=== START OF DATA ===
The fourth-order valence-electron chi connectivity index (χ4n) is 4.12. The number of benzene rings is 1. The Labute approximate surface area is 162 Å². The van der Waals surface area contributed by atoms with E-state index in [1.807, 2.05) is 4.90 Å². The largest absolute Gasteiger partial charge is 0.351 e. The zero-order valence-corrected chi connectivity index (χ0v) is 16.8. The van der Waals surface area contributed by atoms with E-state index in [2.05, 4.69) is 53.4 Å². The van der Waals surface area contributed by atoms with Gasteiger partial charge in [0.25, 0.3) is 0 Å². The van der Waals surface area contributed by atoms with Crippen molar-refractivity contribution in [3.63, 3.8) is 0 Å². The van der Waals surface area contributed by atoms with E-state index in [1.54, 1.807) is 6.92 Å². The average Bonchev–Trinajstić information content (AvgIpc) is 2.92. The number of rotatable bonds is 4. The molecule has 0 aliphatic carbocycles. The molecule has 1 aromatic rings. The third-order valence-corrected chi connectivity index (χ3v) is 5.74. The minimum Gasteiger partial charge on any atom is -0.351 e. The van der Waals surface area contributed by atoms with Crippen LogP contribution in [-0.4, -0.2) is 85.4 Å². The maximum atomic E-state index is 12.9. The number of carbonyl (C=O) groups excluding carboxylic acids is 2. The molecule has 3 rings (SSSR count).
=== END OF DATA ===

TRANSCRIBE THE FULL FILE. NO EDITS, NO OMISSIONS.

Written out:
The fourth-order valence-electron chi connectivity index (χ4n) is 4.12. The number of benzene rings is 1. The Labute approximate surface area is 162 Å². The van der Waals surface area contributed by atoms with E-state index in [1.807, 2.05) is 4.90 Å². The largest absolute Gasteiger partial charge is 0.351 e. The zero-order valence-corrected chi connectivity index (χ0v) is 16.8. The van der Waals surface area contributed by atoms with E-state index in [2.05, 4.69) is 53.4 Å². The van der Waals surface area contributed by atoms with Gasteiger partial charge in [0.25, 0.3) is 0 Å². The van der Waals surface area contributed by atoms with Crippen molar-refractivity contribution in [3.63, 3.8) is 0 Å². The van der Waals surface area contributed by atoms with E-state index in [1.54, 1.807) is 6.92 Å². The average Bonchev–Trinajstić information content (AvgIpc) is 2.92. The number of rotatable bonds is 4. The molecule has 0 aliphatic carbocycles. The molecule has 1 aromatic rings. The third-order valence-corrected chi connectivity index (χ3v) is 5.74. The minimum Gasteiger partial charge on any atom is -0.351 e. The van der Waals surface area contributed by atoms with Crippen LogP contribution in [-0.4, -0.2) is 85.4 Å². The maximum atomic E-state index is 12.9. The number of carbonyl (C=O) groups excluding carboxylic acids is 2. The molecule has 3 rings (SSSR count).